The MFA Lighting Design program at Parsons The New School for Design has spent the last two years exploring lighting issues in a large part of the world where the electric lighting we know doesn’t exist–the developing word. In fact, 1.6 billion people in the world, more than 25%, live in energy poverty, and thus in “lighting poverty.” With no access to electricity, they light their homes with kerosene lanterns or wood fires, filling their homes with dangerous smoke that is unhealthy and unsafe. The use of kerosene in particular is also inefficient, expensive, and harmful to the environment.
The Lighting The Developing World Symposium, scheduled for Friday, June 10, 2011, is intended to raise awareness of the need for, and create a dialog about lighting in the developing world. In addition to presenting an overview of conditions in the developing world, a number of presenters will offer different perspectives about bringing lighting to various locations. Some of the lighting technologies that are currently being deployed or are intended for the developing world will be displayed, along with an exhibit of student work from a Parsons MFA Lighting Design seminar class held the past two years focusing on this topic. The symposium will culminate in a session where participants can lend their voices to this initiative. The day will conclude with a reception to recognize the supporters of Lighting The Developing World, including attendees, speakers, and exhibitors.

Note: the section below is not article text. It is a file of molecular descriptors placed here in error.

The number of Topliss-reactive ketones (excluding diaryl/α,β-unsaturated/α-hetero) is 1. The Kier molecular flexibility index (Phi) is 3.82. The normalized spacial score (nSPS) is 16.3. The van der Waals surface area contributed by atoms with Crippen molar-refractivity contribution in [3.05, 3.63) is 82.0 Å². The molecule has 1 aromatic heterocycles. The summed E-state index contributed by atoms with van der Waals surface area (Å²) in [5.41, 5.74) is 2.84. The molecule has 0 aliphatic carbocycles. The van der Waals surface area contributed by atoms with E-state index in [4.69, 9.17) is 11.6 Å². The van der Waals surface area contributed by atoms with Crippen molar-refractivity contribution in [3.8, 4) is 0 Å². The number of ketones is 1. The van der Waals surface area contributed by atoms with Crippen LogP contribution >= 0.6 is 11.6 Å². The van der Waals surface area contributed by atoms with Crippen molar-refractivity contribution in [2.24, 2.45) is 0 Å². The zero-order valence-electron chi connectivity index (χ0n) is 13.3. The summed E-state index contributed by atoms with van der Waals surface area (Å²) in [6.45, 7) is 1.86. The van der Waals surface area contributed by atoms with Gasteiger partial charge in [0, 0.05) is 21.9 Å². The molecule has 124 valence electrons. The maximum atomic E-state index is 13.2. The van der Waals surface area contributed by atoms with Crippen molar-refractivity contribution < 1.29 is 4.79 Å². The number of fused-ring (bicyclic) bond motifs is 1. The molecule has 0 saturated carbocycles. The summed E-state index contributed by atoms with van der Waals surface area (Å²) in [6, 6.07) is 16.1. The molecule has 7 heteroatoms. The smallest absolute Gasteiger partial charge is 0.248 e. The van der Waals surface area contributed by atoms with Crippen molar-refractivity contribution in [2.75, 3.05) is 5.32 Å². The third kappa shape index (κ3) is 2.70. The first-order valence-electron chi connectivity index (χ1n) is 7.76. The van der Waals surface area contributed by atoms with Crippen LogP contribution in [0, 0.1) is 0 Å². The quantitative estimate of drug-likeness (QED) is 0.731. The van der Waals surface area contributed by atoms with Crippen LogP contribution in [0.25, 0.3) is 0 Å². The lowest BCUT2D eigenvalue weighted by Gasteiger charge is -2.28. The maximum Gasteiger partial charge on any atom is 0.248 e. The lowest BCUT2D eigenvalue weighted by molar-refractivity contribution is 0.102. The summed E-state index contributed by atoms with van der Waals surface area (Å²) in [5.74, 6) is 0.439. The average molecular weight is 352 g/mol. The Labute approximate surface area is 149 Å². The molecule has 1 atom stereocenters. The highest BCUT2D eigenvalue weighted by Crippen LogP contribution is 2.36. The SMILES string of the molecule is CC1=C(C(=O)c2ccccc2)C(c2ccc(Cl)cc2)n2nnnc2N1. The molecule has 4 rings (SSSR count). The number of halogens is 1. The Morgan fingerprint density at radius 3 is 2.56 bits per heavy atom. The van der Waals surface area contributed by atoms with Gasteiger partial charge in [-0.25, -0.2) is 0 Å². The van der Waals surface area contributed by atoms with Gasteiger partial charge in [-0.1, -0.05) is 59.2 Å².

Tishman Auditorium at The New School
2 W. 13th Street New York City
Friday June 10, 2011 8AM – 5PM
Reception following 6PM – 8PM
Registration for the symposium is free; to register, click here.